Inspired by Asian street-food carts, Asian Box's stand-up food bar and take-out restaurant will combine fresh, on-the-spot cooking with sustainably raised local ingredients and traditional cooking methods and recipes, Nguyen said. And unlike at other fast-food places, each patron's box meal will be cooked to order, controlling salt, spiciness, fats and other dietary nuances that can affect health and taste.
Asian Box's branding includes the trademarked question "What's in Your Box?" It's a fluid food concept that allows patrons to be in control of their meals, which can lead to any number of pairings and combinations, CEO Frank Klein said.
Patrons start by choosing a base, such as white or brown rice, Asian salad or noodles in savory vegetable broth. Next, they choose main ingredients such as range-raised lemongrass-marinated pork; six-spice marinated chicken; garlic and soy-glazed beef; coconut-curry tofu; or basil-lime tossed shrimp. Then comes the "pile on": steamed or wok-spiced vegetables; then "box toppers," such as crispy shallots, pickled vegetables, fresh herbs, peanuts and caramel egg — hardboiled eggs braised in a caramel sauce.
There are six sauces to choose from, including "Gracie's Sriracha," a traditional Vietnamese condiment of dried and fresh chilies and secret ingredients; tamarind vinaigrette; peanut sauce; "Asian Box Street Dust," a blend that includes Szechwan chilies, fennel and cinnamon; and "HotBoxIt," a combination of Thai chilies, tamarind, vinegar and sugar, according to the website, asianboxpaloalto.com. Menu prices begin at $7.25.
"I hope it's going to change the way Palo Alto is going to eat. With Asian food, you can get really healthy, super-fresh and clean flavors," Nguyen said.
Klein said much of the Bay Area's Asian cuisine is "muddled fusion that needs specificity." The restaurant will focus on Vietnamese and Thai cuisine, both of which use ingredients with vibrant flavors.
"It's not a cook-and-hold, like Panda Express. It's cooked to order like at an Asian food stall," he said.
Klein, a Palo Alto resident, owns FK Restaurants and Hospitality, a food-industry consulting firm. His clients have included Stanford University and the National Park Service.
Focusing on healthful eating, he has spoken at the White House to First Lady Michelle Obama's "Let's Move!" group, which works on solving childhood obesity. He created the concept for Fish & Farm Restaurant in San Francisco, which serves only organic meats and local produce sourced within 100 miles.
In conceiving Asian Box, Klein said he looked around the Bay Area and didn't find the kind of authentic "brightness" that is part of traditional Asian cuisine, especially in the fast-casual arena. Nguyen met Klein through her husband, Chad Newton, chef at Fish & Farm. Newton, who was raised in Mountain View, is also a partner in Asian Box.
Nguyen, 34, said she had known she wanted to be a chef since she was 16. She started cooking professionally at 20. Her mother's baking piqued Nguyen's interest in food, but her grandmother's traditional Vietnamese cooking sparked her passion, she said.
"Her role in the family was to care (for) and feed her 11 children and when she moved to the U.S. she assumed that same role — cooking all morning and afternoon preparing traditional Vietnamese dishes for our family. Her okra soup with crab and pickled eggplant was my favorite. I still search for okra leaves at the market so I can recreate her recipe," she said.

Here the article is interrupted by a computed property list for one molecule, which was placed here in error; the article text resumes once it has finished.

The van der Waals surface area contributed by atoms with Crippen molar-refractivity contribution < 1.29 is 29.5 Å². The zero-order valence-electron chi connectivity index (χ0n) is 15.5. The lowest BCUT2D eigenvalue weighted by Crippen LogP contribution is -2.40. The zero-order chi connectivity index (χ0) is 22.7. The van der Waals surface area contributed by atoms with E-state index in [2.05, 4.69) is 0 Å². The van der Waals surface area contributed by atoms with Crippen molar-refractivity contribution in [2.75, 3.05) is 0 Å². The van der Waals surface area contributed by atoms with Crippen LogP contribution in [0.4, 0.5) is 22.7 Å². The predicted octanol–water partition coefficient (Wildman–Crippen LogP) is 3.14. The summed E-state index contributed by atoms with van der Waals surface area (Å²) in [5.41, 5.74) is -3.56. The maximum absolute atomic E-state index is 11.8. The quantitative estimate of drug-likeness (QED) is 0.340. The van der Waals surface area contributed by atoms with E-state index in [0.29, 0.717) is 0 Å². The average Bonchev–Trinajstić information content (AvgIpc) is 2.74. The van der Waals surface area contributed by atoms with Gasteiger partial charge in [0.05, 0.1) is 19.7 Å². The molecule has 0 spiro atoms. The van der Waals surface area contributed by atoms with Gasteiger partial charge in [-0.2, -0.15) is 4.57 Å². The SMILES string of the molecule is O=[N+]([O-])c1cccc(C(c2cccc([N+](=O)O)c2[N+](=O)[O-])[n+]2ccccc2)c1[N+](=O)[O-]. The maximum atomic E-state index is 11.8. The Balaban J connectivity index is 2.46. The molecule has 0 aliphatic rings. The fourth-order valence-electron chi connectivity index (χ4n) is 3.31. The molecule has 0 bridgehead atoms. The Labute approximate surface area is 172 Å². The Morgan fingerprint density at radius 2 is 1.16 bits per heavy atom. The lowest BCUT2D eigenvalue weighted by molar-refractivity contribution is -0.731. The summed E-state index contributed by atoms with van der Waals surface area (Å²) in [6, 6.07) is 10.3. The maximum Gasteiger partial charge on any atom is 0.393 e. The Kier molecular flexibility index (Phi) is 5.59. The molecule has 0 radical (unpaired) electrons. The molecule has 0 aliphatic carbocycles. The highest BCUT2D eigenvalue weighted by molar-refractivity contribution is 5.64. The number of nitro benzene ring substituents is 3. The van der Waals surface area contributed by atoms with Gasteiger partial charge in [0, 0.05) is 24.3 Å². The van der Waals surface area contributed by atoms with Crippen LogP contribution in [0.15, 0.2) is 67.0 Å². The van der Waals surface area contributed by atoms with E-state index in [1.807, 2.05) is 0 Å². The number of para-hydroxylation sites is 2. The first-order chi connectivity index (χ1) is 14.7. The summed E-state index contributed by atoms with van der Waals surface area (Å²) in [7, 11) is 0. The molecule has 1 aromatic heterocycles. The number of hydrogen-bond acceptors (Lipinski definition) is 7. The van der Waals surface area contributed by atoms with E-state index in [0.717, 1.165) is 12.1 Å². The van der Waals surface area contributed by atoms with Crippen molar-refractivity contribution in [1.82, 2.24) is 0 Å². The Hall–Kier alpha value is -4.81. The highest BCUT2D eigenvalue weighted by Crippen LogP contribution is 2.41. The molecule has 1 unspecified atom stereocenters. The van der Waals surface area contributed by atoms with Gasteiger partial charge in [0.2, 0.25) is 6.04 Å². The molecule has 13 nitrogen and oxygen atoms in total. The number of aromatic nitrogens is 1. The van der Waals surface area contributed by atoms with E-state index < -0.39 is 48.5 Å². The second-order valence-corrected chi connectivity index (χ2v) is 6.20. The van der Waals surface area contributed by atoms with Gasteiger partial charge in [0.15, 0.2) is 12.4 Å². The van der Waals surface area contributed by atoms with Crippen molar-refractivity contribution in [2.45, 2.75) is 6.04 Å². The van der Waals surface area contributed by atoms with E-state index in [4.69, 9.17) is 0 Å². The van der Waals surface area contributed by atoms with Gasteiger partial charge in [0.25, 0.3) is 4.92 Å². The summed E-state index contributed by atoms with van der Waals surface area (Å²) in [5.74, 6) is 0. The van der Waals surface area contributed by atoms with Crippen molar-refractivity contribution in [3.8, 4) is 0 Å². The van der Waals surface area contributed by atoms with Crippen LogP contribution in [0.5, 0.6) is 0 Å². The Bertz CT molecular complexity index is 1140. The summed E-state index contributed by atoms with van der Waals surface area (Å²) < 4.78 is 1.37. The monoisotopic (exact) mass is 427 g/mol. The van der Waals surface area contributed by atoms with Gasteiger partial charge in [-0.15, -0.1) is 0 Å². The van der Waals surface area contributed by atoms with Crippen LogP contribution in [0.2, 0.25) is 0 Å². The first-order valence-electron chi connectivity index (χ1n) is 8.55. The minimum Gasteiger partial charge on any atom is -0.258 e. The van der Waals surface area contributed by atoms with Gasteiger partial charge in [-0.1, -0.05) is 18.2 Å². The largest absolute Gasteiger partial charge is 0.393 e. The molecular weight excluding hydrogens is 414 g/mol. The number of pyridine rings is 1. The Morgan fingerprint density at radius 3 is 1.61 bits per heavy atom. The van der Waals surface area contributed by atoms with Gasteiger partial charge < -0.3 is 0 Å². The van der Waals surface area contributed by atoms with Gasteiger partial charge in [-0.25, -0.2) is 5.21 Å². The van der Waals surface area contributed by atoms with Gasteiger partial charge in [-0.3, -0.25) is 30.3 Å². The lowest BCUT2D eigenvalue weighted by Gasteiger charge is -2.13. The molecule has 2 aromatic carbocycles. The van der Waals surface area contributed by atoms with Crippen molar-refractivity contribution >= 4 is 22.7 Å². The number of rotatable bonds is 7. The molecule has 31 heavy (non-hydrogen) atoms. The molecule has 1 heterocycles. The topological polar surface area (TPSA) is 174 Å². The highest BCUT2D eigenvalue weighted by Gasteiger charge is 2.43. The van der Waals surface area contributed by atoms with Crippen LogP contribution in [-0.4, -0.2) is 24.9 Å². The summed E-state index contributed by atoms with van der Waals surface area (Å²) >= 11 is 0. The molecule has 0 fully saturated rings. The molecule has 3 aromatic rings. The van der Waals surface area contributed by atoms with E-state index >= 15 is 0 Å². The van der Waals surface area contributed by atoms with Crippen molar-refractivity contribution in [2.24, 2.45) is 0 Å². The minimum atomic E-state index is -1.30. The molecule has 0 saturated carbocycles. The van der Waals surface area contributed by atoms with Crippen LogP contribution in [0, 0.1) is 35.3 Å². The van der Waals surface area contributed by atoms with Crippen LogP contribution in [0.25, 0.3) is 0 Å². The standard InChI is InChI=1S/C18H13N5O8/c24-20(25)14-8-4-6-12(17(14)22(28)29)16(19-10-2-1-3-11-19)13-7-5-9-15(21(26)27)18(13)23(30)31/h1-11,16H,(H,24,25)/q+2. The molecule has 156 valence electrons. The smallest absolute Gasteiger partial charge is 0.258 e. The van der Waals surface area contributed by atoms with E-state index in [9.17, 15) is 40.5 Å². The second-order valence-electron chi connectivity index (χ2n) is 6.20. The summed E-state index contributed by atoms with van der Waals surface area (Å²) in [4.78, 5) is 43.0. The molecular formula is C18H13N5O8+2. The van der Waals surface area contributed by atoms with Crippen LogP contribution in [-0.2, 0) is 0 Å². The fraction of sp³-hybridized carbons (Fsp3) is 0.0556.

Nguyen found options for authentic Asian cooking outside of home were lacking when she was growing up. "I grew up in Houston, Texas, where they didn't even have sushi."
When she got to San Francisco, the culinary world opened up for her. She worked for Wolfgang Puck at the acclaimed Postrio restaurant as a line cook working on a grill. "I was the only girl working with the big boys," she recalled.
She moved on to Postrio's Las Vegas location as a sous chef, then returned to San Francisco to accept a position as sous chef for Slanted Door, where she became chef de cuisine. She developed a following for her menu specials that celebrated her heritage, she said.
Nguyen said much of her work was in fine dining, but that working for Phan at Slanted Door opened her up to how simplicity could still translate into a sublime experience — and that she could make food that was like what she ate at home.
"Living in San Francisco, you get such amazing produce and you get to be creative," she said.
At Asian Box, on weekends Nguyen might also serve up outside-the-box specials that only those in the know can order. Klein said he hopes to add a little intrigue to Palo Altans' well-traveled palates by serving specialty items that can be ordered using a password, such as "Miss Jones," Nguyen's nickname.
The main menu also offers special items such as spiced and herbed beef "Jungle Jerky," and drinks such as lemon-lime marmalade and Vietnamese ice coffee.
Asian Box will not have indoor seating. Klein said a stand-up counter will serve customers and 40 outside seats will offer a casual sit-down space. Catering is expected to be about 20 percent of business.
The 900-square-foot space will have an open kitchen and is constructed of all LEED-certified, reclaimed products for "a cool, organic vibe" that will include Asian pop music selected by Joel Selvin, former San Francisco Chronicle music critic.
"It won't look like a casual restaurant. We want people to feel it's a neighborhood restaurant," Klein said.
Asian Box is at Town & Country Village, Suite 21, and is scheduled to open on Feb. 17, if it can make it through the approval process by that time, Klein said.
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